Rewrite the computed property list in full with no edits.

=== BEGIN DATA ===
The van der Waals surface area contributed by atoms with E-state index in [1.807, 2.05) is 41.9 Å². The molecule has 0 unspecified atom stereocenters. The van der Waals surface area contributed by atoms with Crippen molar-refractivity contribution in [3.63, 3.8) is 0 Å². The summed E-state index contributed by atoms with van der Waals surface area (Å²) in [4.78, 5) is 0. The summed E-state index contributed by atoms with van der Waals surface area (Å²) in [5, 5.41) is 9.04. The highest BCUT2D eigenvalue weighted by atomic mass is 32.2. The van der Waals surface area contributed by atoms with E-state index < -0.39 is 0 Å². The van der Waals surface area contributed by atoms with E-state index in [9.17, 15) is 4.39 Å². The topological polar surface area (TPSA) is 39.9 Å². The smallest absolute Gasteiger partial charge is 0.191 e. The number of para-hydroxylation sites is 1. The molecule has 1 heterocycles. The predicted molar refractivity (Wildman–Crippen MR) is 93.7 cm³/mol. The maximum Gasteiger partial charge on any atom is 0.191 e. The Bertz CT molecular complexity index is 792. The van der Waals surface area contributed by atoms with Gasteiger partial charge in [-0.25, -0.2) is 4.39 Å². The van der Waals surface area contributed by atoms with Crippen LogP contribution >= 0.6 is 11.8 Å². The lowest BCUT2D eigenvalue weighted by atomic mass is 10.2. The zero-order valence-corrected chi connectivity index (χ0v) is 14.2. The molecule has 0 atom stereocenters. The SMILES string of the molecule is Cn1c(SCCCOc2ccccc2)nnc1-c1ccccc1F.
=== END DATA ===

The van der Waals surface area contributed by atoms with E-state index in [1.807, 2.05) is 41.9 Å². The molecule has 0 unspecified atom stereocenters. The van der Waals surface area contributed by atoms with Crippen molar-refractivity contribution in [3.63, 3.8) is 0 Å². The summed E-state index contributed by atoms with van der Waals surface area (Å²) in [4.78, 5) is 0. The summed E-state index contributed by atoms with van der Waals surface area (Å²) in [5, 5.41) is 9.04. The highest BCUT2D eigenvalue weighted by atomic mass is 32.2. The van der Waals surface area contributed by atoms with E-state index < -0.39 is 0 Å². The van der Waals surface area contributed by atoms with E-state index in [9.17, 15) is 4.39 Å². The topological polar surface area (TPSA) is 39.9 Å². The smallest absolute Gasteiger partial charge is 0.191 e. The number of para-hydroxylation sites is 1. The molecule has 1 heterocycles. The predicted molar refractivity (Wildman–Crippen MR) is 93.7 cm³/mol. The maximum Gasteiger partial charge on any atom is 0.191 e. The Bertz CT molecular complexity index is 792. The van der Waals surface area contributed by atoms with Gasteiger partial charge in [-0.25, -0.2) is 4.39 Å². The van der Waals surface area contributed by atoms with Crippen LogP contribution >= 0.6 is 11.8 Å². The lowest BCUT2D eigenvalue weighted by atomic mass is 10.2. The zero-order valence-corrected chi connectivity index (χ0v) is 14.2. The molecule has 0 atom stereocenters. The SMILES string of the molecule is Cn1c(SCCCOc2ccccc2)nnc1-c1ccccc1F.